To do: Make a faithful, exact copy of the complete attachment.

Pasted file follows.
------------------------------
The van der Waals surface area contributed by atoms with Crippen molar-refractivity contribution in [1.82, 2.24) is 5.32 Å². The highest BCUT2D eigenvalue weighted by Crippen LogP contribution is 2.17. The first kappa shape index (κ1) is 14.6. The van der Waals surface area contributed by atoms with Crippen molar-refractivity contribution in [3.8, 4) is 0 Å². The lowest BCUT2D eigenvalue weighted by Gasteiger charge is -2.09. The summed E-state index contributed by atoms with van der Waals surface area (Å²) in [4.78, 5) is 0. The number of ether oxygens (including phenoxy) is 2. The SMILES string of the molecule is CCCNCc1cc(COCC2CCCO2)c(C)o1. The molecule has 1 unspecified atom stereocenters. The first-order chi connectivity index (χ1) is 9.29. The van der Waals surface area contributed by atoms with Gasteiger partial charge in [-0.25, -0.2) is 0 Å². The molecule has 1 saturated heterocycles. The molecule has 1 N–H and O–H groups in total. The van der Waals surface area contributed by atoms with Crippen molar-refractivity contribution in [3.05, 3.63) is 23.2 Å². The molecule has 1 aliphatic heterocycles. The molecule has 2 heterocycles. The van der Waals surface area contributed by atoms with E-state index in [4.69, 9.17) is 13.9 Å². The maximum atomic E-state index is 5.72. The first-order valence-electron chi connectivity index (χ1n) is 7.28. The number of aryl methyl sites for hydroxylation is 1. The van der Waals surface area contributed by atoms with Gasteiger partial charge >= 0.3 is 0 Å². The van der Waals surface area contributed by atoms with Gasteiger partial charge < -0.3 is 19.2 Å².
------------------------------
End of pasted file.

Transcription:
The van der Waals surface area contributed by atoms with Crippen molar-refractivity contribution in [1.82, 2.24) is 5.32 Å². The highest BCUT2D eigenvalue weighted by Crippen LogP contribution is 2.17. The first kappa shape index (κ1) is 14.6. The van der Waals surface area contributed by atoms with Crippen molar-refractivity contribution in [3.8, 4) is 0 Å². The lowest BCUT2D eigenvalue weighted by Gasteiger charge is -2.09. The summed E-state index contributed by atoms with van der Waals surface area (Å²) in [4.78, 5) is 0. The number of ether oxygens (including phenoxy) is 2. The SMILES string of the molecule is CCCNCc1cc(COCC2CCCO2)c(C)o1. The molecule has 1 unspecified atom stereocenters. The first-order chi connectivity index (χ1) is 9.29. The van der Waals surface area contributed by atoms with Gasteiger partial charge in [-0.25, -0.2) is 0 Å². The molecule has 1 saturated heterocycles. The molecule has 1 N–H and O–H groups in total. The van der Waals surface area contributed by atoms with Crippen molar-refractivity contribution in [3.05, 3.63) is 23.2 Å². The molecule has 1 aliphatic heterocycles. The molecule has 2 heterocycles. The van der Waals surface area contributed by atoms with E-state index in [4.69, 9.17) is 13.9 Å². The maximum atomic E-state index is 5.72. The first-order valence-electron chi connectivity index (χ1n) is 7.28. The number of aryl methyl sites for hydroxylation is 1. The van der Waals surface area contributed by atoms with Gasteiger partial charge >= 0.3 is 0 Å². The van der Waals surface area contributed by atoms with Gasteiger partial charge < -0.3 is 19.2 Å².